Now's no time to compromise

Ben Shapiro

11/4/2004 12:00:00 AM - Ben Shapiro

Finally. After over two years of a seemingly endless campaign, President Bush was re-elected on Tuesday night with a decisive mandate. He braved cruel attacks on his policies and his patriotism to get to this point. He handled those disreputable charges with honor. He overcame a massive media onslaught designed to elect John Kerry president. This election is a repudiation of the Michael Moore crowd, the MoveOn.orgs, the Deaniacs and the new-look Al Gore. This election is a ringing endorsement for traditional values, peace through strength, and American optimism.

 Showing a class he seldom displayed during his actual campaign, Democratic presidential nominee John Kerry telephoned President Bush on Wednesday to concede the election and congratulate the president. Of course, Kerry had no choice: His electoral loss in Ohio by the substantial margin of over 136,000 votes precluded any rational challenge. Still, Kerry could have dragged this out for a day or two longer, ticked off many Americans, and further undermined faith in American democracy.

 No doubt as the months go by, revisionist Democrats will begin to charge Republicans with vote quashing. Election morning, The New York Times ran a story designed to compare Ohio in 2004 to Florida in 2000. CNN doggedly refused to concede Ohio to President Bush hours after the state was secure -- and hours after Ohio had completed its precinct count. Apparently, CNN was waiting for John Lennon's big return before crediting President Bush with a win in Ohio. On Wednesday morning, CNN anchor Bill Hemmer asked an incredulous Rudy Giuliani about President Bush's "slim" lead in Ohio. A "slim" lead applies here only if you consider Michael Moore "slim." Yet CNN had no such problem declaring heavily contested states like Wisconsin (Kerry plus 11,000) and Pennsylvania (Kerry plus 121,000) quite early for Kerry.

 As usual, electoral losers tend to ask for compromise. In Kerry's concession speech, he told his supporters: "America is in need of unity and longing for a larger measure of compassion. I hope President Bush will advance those values in the coming years. I pledge to do my part to try to bridge the partisan divide. I know this is a difficult time for my supporters, but I ask them, all of you, to join me in doing that."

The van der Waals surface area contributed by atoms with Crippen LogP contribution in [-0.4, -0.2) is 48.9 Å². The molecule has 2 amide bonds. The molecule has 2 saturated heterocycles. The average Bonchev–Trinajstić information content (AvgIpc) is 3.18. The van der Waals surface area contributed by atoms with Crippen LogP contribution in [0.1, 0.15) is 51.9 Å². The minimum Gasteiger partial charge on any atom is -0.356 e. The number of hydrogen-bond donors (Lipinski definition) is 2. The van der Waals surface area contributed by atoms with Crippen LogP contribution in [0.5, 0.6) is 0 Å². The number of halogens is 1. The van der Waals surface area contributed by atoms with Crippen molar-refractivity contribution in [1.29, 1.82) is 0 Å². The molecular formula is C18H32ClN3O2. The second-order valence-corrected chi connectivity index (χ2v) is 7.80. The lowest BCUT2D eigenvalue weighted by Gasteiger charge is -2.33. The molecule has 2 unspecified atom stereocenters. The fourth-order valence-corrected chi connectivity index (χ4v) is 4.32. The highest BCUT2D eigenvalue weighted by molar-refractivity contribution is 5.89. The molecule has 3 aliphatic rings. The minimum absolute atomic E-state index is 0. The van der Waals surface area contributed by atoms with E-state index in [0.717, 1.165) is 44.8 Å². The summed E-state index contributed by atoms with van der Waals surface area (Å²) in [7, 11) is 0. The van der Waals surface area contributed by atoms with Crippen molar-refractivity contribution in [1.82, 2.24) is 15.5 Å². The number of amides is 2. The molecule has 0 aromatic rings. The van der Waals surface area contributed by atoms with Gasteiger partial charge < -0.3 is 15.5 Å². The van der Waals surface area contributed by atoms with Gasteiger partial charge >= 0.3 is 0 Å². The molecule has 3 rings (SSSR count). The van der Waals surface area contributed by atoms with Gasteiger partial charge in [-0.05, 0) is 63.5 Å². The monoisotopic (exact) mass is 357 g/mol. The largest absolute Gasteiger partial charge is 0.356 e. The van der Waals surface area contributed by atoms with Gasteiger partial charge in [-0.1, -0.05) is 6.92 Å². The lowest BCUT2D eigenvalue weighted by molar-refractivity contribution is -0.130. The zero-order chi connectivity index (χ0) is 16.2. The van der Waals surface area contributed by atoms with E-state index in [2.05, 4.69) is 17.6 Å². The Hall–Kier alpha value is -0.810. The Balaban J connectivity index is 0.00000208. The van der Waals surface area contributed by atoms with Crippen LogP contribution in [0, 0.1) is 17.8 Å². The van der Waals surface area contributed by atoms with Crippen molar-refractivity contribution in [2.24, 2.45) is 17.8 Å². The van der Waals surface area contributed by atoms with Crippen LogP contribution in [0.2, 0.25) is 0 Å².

Well, Mr. Kerry, you had two and a half years to promote bipartisanship and unity on the campaign trail. Instead, you claimed that President Bush was a liar and a traitor. Now that you've lost -- and, contrary to the media spin, lost soundly -- it's a very convenient time to start calling for political healing salve.

 So where do we go from here? The obvious temptation for Republicans is to compromise. Gracious in defeat, magnanimous in victory, right? Wrong. For the last four years, we've heard about how "divided" we are. We've heard about how this is a 50-50 country. And yet, somehow, over the last four years, Republicans have opened a lead on the Democrats. The last four years have marked the most dominant period in Republican politics since the 1920s; 2004 was the first election since 1924 where Republicans made gains in the House and Senate while re-electing an incumbent to the White House. President Bush won the most popular votes in the history of this country and won the first popular majority since his father in 1988.

 What got President Bush and the Republican Party to this point was not "moderation." President Bush didn't campaign toward the middle. Forging compromise on education and health care did little to alleviate the aggravation of the left. Barring some unforeseen drinking incident, Teddy Kennedy will still be leading the Democrats in the Senate during President Bush's next term. Hillary will still be lurking in the background as well, unless Rudy Giuliani decides to knock her off her broomstick. The tone in Washington isn't likely to turn friendly anytime soon.

 President Bush campaigned on solid conservative values, and he won on those values. His stances on terrorism and morality won him this election by over 3 million votes. Eleven states had marriage-protection initiatives on their ballots; it's no accident that Bush won 10 of those states. The Republican get-out-the-vote effort targeted silent conservatives, not the typical "swing voters." With the cyclical economic cycle headed for a boom during Bush's second term, Republicans are in excellent shape if they can cut government spending.

 And this term will be crucial. President Bush will likely have to replace at least one Supreme Court justice and probably two. He will have to stabilize Iraq. He will have to deal with the threat of a quasi-nuclear Iran. But he will not have to overextend in order to reach across the political aisle. This election was a victory. Let the Democrats worry about appeasing the burgeoning conservative majority.